James A. Landay: “AI for Good Isn’t Good Enough – A Call for Human-Centered AI”
In this online lecture, James A. Landay will talk about user-, community-, and societally-centered AI and the need for multidisciplinarity.
This is an online-only event.
See description for details.
AI for Good initiatives recognize the potential impacts of AI systems on humans and societies. However, simply recognizing these impacts is not enough. To be truly Human-Centered, AI development must be user-centered, community-centered, and societally-centered. User-centered design integrates techniques that consider the needs and abilities of end users, while also improving designs through iterative user testing. Community-centered design engages communities in the early stages of design through participatory techniques. Societally-centered design forecasts and mediates potential impacts on a societal level throughout a project. Successful Human-Centered AI requires the early engagement of multidisciplinary teams beyond technologists, including experts in design, the social sciences and humanities, and domains of interest such as medicine or law, as well as community members. In this talk I will elaborate on my argument for an authentic Human-Centered AI.
About James A. Landay
James Landay is a Professor of Computer Science and the Anand Rajaraman and Venky Harinarayan Professor in the School of Engineering at Stanford University. He specializes in human-computer interaction. Landay is the co-founder and Vice-Director of the Stanford Institute for Human-centered Artificial Intelligence (HAI). Prior to joining Stanford, Landay was a Professor of Information Science at Cornell Tech in New York City for one year and a Professor of Computer Science & Engineering at the University of Washington for 10 years. From 2003-2006, he also served as the Director of Intel Labs Seattle, a leading research lab that explored various aspects of ubiquitous computing. Landay was also the chief scientist and co-founder of NetRaker, which was acquired by KeyNote Systems in 2004. Before that he was an Associate Professor of Computer Science at UC Berkeley. Landay received his BS in EECS from UC Berkeley in 1990, and MS and PhD in Computer Science from Carnegie Mellon University in 1993 and 1996, respectively. His PhD dissertation was the first to demonstrate the use of sketching in user interface design tools. He is a member of the ACM SIGCHI Academy and an ACM Fellow. He served for six years on the NSF CISE Advisory Committee.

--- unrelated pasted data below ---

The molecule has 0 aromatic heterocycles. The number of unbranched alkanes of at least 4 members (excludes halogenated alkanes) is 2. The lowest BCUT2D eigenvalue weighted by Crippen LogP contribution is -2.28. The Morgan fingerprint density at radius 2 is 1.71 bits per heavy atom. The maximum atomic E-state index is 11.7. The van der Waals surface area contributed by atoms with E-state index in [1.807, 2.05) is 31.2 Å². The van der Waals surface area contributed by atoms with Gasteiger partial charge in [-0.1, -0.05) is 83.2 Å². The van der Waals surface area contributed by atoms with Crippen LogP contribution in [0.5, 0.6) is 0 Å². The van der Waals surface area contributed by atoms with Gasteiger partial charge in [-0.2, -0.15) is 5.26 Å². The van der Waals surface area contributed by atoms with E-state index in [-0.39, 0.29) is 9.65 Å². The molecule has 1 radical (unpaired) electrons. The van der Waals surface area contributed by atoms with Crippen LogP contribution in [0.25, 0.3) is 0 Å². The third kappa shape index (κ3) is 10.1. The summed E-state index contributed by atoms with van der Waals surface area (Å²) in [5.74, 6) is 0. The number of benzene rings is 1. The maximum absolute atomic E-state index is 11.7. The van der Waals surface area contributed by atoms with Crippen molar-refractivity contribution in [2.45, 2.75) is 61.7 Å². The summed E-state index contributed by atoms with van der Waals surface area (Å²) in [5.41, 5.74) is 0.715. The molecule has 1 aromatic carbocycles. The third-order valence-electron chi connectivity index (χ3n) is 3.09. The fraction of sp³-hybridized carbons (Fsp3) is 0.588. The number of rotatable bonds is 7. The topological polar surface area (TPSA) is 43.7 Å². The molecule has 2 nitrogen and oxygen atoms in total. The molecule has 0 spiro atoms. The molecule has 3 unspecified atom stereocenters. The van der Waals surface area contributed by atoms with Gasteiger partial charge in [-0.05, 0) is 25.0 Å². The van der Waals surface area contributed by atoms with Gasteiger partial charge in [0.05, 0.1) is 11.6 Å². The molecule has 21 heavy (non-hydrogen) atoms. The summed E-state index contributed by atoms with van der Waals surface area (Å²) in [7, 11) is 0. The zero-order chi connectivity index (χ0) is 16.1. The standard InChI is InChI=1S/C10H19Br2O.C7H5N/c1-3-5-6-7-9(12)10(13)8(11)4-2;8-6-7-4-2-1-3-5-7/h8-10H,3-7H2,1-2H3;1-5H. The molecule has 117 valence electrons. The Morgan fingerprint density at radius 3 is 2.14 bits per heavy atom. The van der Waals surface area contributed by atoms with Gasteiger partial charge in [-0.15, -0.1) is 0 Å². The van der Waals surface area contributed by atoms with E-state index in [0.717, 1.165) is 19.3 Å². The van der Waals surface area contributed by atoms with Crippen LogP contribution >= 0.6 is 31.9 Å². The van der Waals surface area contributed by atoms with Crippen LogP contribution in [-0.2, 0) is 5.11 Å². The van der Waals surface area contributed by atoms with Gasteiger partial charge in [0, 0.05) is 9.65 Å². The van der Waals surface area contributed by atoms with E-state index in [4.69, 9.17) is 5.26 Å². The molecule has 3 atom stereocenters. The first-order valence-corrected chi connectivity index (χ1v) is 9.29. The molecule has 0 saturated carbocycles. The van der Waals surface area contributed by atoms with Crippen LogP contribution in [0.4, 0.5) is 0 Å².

About Moshe Y. Vardi
With over 50,000 citations, Moshe Vardi is one of the most cited computer scientists worldwide. Since 1993, Moshe Vardi has been a professor at Rice University (Texas, USA). He is a leading researcher in the field of logic applications in computer science and plays a leading role in the discussion of the role of computer science in society. The lectures and articles by Moshe Vardi on the implications of robotics and artificial intelligence (up to the question of whether intelligent robots are stealing your job) have strongly influenced public discourse. Until 2017, he served as Editor‐in‐Chief of Communications of the ACM (CACM). Moshe Y. Vardi studied Physics and Computer Science at BarIlan University and at Weizmann Institute. He received his doctorate from the Hebrew University in Jerusalem (Israel). He spent several years in various positions at top institutions such as the Hebrew University, Stanford University and the IBM Research Center in San Jose (USA).
We are looking forward to seeing you:
- Participate via Zoom (Password: 0dzqxqiy).
- The talk will also be live streamed and recorded on the DIGHUM [YouTube] Channel(https://www.youtube.com/digitalhumanism).
- For further announcements and information, please visit the DIGHUM website, which also provides slides and recordings of all our past events.
The DIGHUM Lecture Series
Digital Humanism deals with the complex relationship between man and machine. It acknowledges the potential of Informatics and IT. At the same time, it points to related apparent threats such as privacy violations, ethical concerns with AI, automation, and loss of jobs, and the ongoing monopolization on the Web. The Corona crisis has shown these two faces of the accelerated digitalization—we are in a crucial moment in time.
For this reason, we started the DIGHUM Lecture Series, a new initiative with regular online events to discuss the different aspects of Digital Humanism. We will have a speaker on a specific topic (30 minutes) followed by a discussion of 30 minutes every second Tuesday of each month at 5:00 PM CEST. This crisis seriously affects our mobility, but it also offers the possibility to participate in events from all over the world—let’s take this chance to meet virtually.